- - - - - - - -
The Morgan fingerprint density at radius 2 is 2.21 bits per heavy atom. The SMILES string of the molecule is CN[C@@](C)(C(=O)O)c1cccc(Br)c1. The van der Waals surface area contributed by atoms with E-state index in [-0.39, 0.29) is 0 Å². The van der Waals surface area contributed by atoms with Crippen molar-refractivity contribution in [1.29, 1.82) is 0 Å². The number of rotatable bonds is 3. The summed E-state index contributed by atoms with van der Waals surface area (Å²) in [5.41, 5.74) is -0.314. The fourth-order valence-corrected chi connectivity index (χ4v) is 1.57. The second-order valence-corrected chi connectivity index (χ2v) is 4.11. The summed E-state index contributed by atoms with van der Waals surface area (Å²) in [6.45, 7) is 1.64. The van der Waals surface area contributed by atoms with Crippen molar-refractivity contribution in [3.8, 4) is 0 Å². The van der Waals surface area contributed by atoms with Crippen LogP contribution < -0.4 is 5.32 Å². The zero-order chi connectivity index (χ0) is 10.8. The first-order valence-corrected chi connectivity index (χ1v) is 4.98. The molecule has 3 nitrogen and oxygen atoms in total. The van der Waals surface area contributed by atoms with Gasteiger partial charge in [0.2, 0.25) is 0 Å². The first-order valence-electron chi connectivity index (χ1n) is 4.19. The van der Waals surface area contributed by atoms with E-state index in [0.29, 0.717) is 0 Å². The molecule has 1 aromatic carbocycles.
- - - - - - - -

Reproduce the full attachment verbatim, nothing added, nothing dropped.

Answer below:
The Morgan fingerprint density at radius 2 is 2.21 bits per heavy atom. The SMILES string of the molecule is CN[C@@](C)(C(=O)O)c1cccc(Br)c1. The van der Waals surface area contributed by atoms with E-state index in [-0.39, 0.29) is 0 Å². The van der Waals surface area contributed by atoms with Crippen molar-refractivity contribution in [1.29, 1.82) is 0 Å². The number of rotatable bonds is 3. The summed E-state index contributed by atoms with van der Waals surface area (Å²) in [5.41, 5.74) is -0.314. The fourth-order valence-corrected chi connectivity index (χ4v) is 1.57. The second-order valence-corrected chi connectivity index (χ2v) is 4.11. The summed E-state index contributed by atoms with van der Waals surface area (Å²) in [6.45, 7) is 1.64. The van der Waals surface area contributed by atoms with Crippen molar-refractivity contribution in [3.8, 4) is 0 Å². The van der Waals surface area contributed by atoms with Crippen LogP contribution < -0.4 is 5.32 Å². The zero-order chi connectivity index (χ0) is 10.8. The first-order valence-corrected chi connectivity index (χ1v) is 4.98. The molecule has 3 nitrogen and oxygen atoms in total. The van der Waals surface area contributed by atoms with Gasteiger partial charge in [0.2, 0.25) is 0 Å². The first-order valence-electron chi connectivity index (χ1n) is 4.19. The van der Waals surface area contributed by atoms with E-state index in [0.29, 0.717) is 0 Å². The molecule has 1 aromatic carbocycles.